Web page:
Migraine Headache and Risk of Dementia in the Atherosclerosis Risk in Communities Neurocognitive Study

Kristen M. George, Aaron R. Folsom, A. Richey Sharrett, Thomas H. Mosley, Rebecca F. Gottesman, Ali G. Hamedani, Pamela L. Lutsey

Research output: Contribution to journalArticle

Abstract

Objective: We aimed to assess the association between migraine headache and incident dementia. Background: Migraine is a risk factor for white matter hyperintensities and ischemic stroke, which are both associated with increased risk of dementia. However, it is unknown whether migraine is independently associated with dementia. Methods: History of migraine was ascertained via questionnaire. Adjudicated cases of dementia were identified using cognitive tests, neuropsychological exams, and clinician review of suspected cases. Incident dementia was identified using adjudicated cases, follow-up calls, and surveillance of hospital and death codes. We assessed hazards of incident dementia by migraine status. Sex differences were also examined and stratified results were presented. Results: Analysis included 12,495 White and African American participants ages 51-70 with a median follow-up time of 21 years. Prevalence of dementia was 18.5% (1821/9955) among those with no migraine history, 15.8% (196/1243) among those with severe non-migraine heading, and 16.7% (233/1397) among migraineurs. There was no association between migraine and incident dementia [hazard ratio: 1.04 (0.91, 1.20)]. There was also no statistically significant interaction between sex and migraine status on risk of dementia. Conclusion: Despite evidence of brain abnormalities in migraineurs, there was no association between migraine and incident dementia in this prospective cohort.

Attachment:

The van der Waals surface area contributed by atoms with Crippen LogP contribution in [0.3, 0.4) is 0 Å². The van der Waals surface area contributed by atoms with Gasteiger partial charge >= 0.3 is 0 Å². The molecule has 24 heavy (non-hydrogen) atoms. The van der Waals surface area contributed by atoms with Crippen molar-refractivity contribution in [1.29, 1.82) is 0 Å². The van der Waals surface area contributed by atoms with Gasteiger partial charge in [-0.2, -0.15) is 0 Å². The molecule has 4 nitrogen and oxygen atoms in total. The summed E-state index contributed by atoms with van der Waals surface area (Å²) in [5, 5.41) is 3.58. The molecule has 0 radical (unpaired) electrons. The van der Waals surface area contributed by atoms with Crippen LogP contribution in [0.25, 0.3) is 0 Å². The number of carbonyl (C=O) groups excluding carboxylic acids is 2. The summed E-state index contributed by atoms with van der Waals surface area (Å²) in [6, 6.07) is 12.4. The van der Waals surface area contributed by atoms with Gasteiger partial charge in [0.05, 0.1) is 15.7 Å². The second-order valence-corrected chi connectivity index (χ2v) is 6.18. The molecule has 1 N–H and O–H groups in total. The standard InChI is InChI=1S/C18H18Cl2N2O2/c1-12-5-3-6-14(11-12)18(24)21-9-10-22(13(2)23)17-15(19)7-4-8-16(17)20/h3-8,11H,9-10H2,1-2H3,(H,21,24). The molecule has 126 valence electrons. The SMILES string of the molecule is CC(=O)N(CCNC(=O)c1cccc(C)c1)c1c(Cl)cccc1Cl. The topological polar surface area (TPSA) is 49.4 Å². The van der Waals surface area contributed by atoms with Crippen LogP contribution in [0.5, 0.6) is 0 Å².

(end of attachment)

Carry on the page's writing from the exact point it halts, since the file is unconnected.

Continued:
Original languageEnglish (US)
Pages (from-to)946-953
Number of pages8
JournalHeadache
Volume60
Issue number5
DOIs
StatePublished - May 1 2020

Keywords

  • dementia
  • epidemiology
  • headache
  • migraine

PubMed: MeSH publication types

  • Journal Article

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